CAD/CAM-Technique in Restorative Dentistry / CEREC - Pt. 3: Optical Impression and 3D Reconstruction on the Computer

CAD/CAM in Restorative Dentistry is introduced in this series by Dr. Alessandro Devigus, Switzerland. In part 3 he illustrates how the digital scanning is done and the construction of the restauration is computerised. CEREC-liquid is applied over the preparation and the adjacent teeth consisting of polysorbate increasing the stickiness of the tooth and allowing easy removal of the following contrast agent. Due to that titanium oxide powder is added creating a layer all over the cavity and the adjacent teeth sticking on the liquid. The optical impression for the CAD/CAM-treatment is performed with the CEREC AC digital impression system.

The camera operates with the Bluecam technology. The scanner uses blue light emitting diodes (LEDs) with short wavelength providing better contrasts to portrait details accurately. The cavity and the surfaces of the adjacent teeth are scanned to get an absolute representation of the prepared tooth. The contrast medium is easily removed with waterspray. The occlusion can be recorded by scanning a bite registration with wax proving a sufficient interocclusal clearance for the restoration. Contrast medium is also applied on this registration to enable the scan of the antagonistic information. With the optical data a 3D virtual model of the cavity is created on the computer. Now Dr. Devigus verifies the digital preparation and the insertion direction on the screen controlling undermining areas.

The preparation margin can be visualized and marked automatically or manually using a mouse. The CAD/CAM-technology offers digital morphing to achieve a biogeneric creation of the restoration fitting to the individual anatomy. Material can be smoothened, removed or added virtually to an ideal with computerized tools. The occlusal situation and the thickness of the ceramic can be controlled with digital on-screen articulating paper. The Computer added manufacturing (CAM) of the restoration can be carried out in-office or the digital images can be sent to a laboratory, where the restoration is milled or a conventional model is created for traditional fabrication. See more basic information for digital restorative dentistry with Dr. Alessandro Devigus in module 1, 2 and 4 presenting a predictable strategy for all-ceramic restorations with CAD/CAM.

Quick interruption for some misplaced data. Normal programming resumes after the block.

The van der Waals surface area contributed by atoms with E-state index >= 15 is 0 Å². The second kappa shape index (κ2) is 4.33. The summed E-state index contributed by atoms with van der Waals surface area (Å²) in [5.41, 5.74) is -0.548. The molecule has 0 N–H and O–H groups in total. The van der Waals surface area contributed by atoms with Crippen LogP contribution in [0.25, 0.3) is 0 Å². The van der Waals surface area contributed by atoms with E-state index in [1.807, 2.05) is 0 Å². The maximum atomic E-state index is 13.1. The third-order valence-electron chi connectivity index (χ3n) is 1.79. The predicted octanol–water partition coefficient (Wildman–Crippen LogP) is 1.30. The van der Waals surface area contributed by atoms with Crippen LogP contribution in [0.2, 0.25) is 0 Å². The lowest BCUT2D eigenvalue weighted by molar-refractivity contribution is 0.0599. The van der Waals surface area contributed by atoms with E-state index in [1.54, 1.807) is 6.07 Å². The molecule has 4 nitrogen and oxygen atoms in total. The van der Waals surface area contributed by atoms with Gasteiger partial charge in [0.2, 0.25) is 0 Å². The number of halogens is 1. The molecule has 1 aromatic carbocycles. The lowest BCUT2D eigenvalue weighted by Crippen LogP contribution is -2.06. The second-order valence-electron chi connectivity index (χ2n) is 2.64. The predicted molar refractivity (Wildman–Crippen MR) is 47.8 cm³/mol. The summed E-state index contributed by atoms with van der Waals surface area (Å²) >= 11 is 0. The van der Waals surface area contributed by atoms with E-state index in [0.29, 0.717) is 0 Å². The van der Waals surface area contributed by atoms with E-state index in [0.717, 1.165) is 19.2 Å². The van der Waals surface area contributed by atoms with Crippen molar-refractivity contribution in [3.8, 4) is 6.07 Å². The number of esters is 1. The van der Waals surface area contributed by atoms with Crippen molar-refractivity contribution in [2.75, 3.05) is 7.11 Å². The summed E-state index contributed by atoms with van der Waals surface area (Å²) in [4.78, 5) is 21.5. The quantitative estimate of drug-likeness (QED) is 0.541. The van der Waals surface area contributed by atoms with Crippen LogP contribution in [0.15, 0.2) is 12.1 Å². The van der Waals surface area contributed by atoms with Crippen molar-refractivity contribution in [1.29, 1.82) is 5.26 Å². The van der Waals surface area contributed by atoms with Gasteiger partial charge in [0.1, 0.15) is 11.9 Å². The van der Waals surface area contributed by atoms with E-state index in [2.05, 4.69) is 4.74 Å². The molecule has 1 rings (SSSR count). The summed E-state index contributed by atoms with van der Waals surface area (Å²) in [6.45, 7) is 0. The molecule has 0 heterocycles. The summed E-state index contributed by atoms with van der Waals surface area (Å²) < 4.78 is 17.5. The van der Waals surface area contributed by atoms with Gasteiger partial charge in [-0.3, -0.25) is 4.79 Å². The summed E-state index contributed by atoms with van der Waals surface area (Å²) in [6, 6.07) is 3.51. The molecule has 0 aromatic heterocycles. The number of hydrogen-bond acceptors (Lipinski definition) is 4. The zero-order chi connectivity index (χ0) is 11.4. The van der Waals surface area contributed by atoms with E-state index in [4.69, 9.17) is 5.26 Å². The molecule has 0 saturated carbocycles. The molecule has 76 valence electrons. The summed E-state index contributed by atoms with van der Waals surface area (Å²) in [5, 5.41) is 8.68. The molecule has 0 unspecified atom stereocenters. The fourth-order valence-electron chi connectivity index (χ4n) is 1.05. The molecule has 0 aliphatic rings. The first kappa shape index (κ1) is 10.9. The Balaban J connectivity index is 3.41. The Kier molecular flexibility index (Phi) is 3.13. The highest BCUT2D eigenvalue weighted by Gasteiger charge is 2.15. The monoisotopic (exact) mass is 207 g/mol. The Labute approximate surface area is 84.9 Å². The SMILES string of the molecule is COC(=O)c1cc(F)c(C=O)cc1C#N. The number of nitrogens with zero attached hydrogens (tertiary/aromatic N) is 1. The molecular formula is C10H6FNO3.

CAD/CAM-Technique in Restorative Dentistry / CEREC - Pt. 3: Optical Impression and 3D Reconstruction on the Computer

CAD/CAM in Restorative Dentistry is introduced in this series by Dr. Alessandro Devigus, Switzerland. In part 3 he illustrates how the digital scanning is done and the construction of the restauration is computerised. CEREC-liquid is applied over the preparation and the adjacent teeth consisting of polysorbate increasing the stickiness of the tooth and allowing easy removal of the following contrast agent. Due to that titanium oxide powder is added creating a layer all over the cavity and the adjacent teeth sticking on the liquid. The optical impression for the CAD/CAM-treatment is performed with the CEREC AC digital impression system.

The camera operates with the Bluecam technology. The scanner uses blue light emitting diodes (LEDs) with short wavelength providing better contrasts to portrait details accurately. The cavity and the surfaces of the adjacent teeth are scanned to get an absolute representation of the prepared tooth. The contrast medium is easily removed with waterspray. The occlusion can be recorded by scanning a bite registration with wax proving a sufficient interocclusal clearance for the restoration. Contrast medium is also applied on this registration to enable the scan of the antagonistic information. With the optical data a 3D virtual model of the cavity is created on the computer. Now Dr. Devigus verifies the digital preparation and the insertion direction on the screen controlling undermining areas.

The preparation margin can be visualized and marked automatically or manually using a mouse. The CAD/CAM-technology offers digital morphing to achieve a biogeneric creation of the restoration fitting to the individual anatomy. Material can be smoothened, removed or added virtually to an ideal with computerized tools. The occlusal situation and the thickness of the ceramic can be controlled with digital on-screen articulating paper. The Computer added manufacturing (CAM) of the restoration can be carried out in-office or the digital images can be sent to a laboratory, where the restoration is milled or a conventional model is created for traditional fabrication. See more basic information for digital restorative dentistry with Dr. Alessandro Devigus in module 1, 2 and 4 presenting a predictable strategy for all-ceramic restorations with CAD/CAM.

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